20 Jan 2022 8:40 p.m
In Austria, too, a general obligation to vaccinate was ruled out for a long time – now it’s a done deal. A billion dollar lottery should also convince the vaccine skeptics. With this, Austria ventures far ahead in the EU.
Austria is introducing a general obligation to vaccinate to combat the COVID-19 pandemic. The National Council decided on Thursday with a large majority. The step is the most far-reaching regulation in the EU so far, Italy and Greece only have compulsory vaccination for older people. In addition, a vaccination lottery worth up to 1.4 billion euros is intended to increase the willingness to immunize in Austria.
The compulsory vaccination should apply to all citizens who are at least 18 years old. Exceptions are made for pregnant women and anyone who cannot be vaccinated for medical reasons. Those who have recovered are also exempt from the obligation to vaccinate up to 180 days after contracting COVID-19. Violations of the obligation are subject to income-related penalties of up to 3,600 euros. The Bundesrat, i.e. the chamber of the federal states, will probably also have to approve the law on February 3 – but that is considered a formality.
Austria’s Health Minister Wolfgang Mückstein (Greens) defended the corona vaccination requirement in the parliamentary debate as an act of solidarity and cohesion. “The more people have a corona vaccination, the fewer die as a result of a corona pandemic,” said the minister on Thursday.
The head of the opposition Social Democrats also backed the plan. “The vaccination saves lives, your own life and the life of others,” said SPÖ chairwoman and epidemiologist Pamela Rendi-Wagner. Although the government has missed a lot in the past two years, the vaccination gaps can now only be closed with compulsory vaccination. The liberal NEOS called for a roadmap for lifting restrictions on freedom.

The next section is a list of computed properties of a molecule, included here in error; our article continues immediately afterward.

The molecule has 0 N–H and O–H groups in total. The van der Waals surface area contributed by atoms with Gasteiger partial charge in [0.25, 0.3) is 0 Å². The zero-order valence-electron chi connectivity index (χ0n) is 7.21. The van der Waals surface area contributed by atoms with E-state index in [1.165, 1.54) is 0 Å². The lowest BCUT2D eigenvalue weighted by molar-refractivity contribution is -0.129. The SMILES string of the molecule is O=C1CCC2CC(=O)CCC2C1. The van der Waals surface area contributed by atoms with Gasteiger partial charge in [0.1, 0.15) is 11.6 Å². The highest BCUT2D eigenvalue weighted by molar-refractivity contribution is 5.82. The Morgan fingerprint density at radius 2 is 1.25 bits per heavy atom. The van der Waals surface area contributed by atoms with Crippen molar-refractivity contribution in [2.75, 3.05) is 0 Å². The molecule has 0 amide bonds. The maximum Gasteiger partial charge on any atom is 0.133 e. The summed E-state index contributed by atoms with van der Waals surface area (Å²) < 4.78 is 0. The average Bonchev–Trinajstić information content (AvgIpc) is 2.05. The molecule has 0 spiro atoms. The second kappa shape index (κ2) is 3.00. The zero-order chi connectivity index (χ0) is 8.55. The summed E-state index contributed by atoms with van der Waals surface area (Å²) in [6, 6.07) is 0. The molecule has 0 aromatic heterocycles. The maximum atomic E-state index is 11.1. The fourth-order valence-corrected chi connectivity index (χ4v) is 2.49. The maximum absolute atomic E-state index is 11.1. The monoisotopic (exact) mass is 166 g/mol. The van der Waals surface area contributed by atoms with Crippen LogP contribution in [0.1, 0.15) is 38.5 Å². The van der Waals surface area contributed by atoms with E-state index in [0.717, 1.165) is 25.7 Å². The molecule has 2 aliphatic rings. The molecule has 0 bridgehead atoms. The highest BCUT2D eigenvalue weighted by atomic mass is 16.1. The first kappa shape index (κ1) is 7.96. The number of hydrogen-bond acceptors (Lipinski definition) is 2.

The right-wing FPÖ is the only parliamentary party against the move. FPÖ leader Herbert Kickl said:
“The introduction of this compulsion is a gigantic attack on the freedom of the people in Austria, an attack on the human dignity of the population.”
The law is to be implemented in several stages. Random checks by the authorities are not planned until mid-March. For example, the police should also check the vaccination status during their operations. There has also been criticism from the police union for this additional task. The originally planned complete control by comparing the population register with the vaccination register is only intended as an option. This measure should be made dependent on whether the vaccination rate increases significantly, as hoped.
According to the government, 500 euros can be won for each partial vaccination in the vaccination lottery, which can be redeemed as vouchers in restaurants or in retail. Not only those who decide late can take part, but also those who are already protected. Around every tenth stitch should be rewarded in this way. A total of 75 million euros will be distributed to communities with a vaccination rate of 80 percent, 150 million euros to 85 percent and 300 million euros to 90 percent.
Health Minister Mückstein described a quota of 85 to 90 percent among the vaccinable population aged five and over as the target. It is currently around 75 percent. The vaccination rate of the total population is 72 percent.
More on the subject – Austria’s Chancellor Karl Nehammer announces FFP2 mask requirements outdoors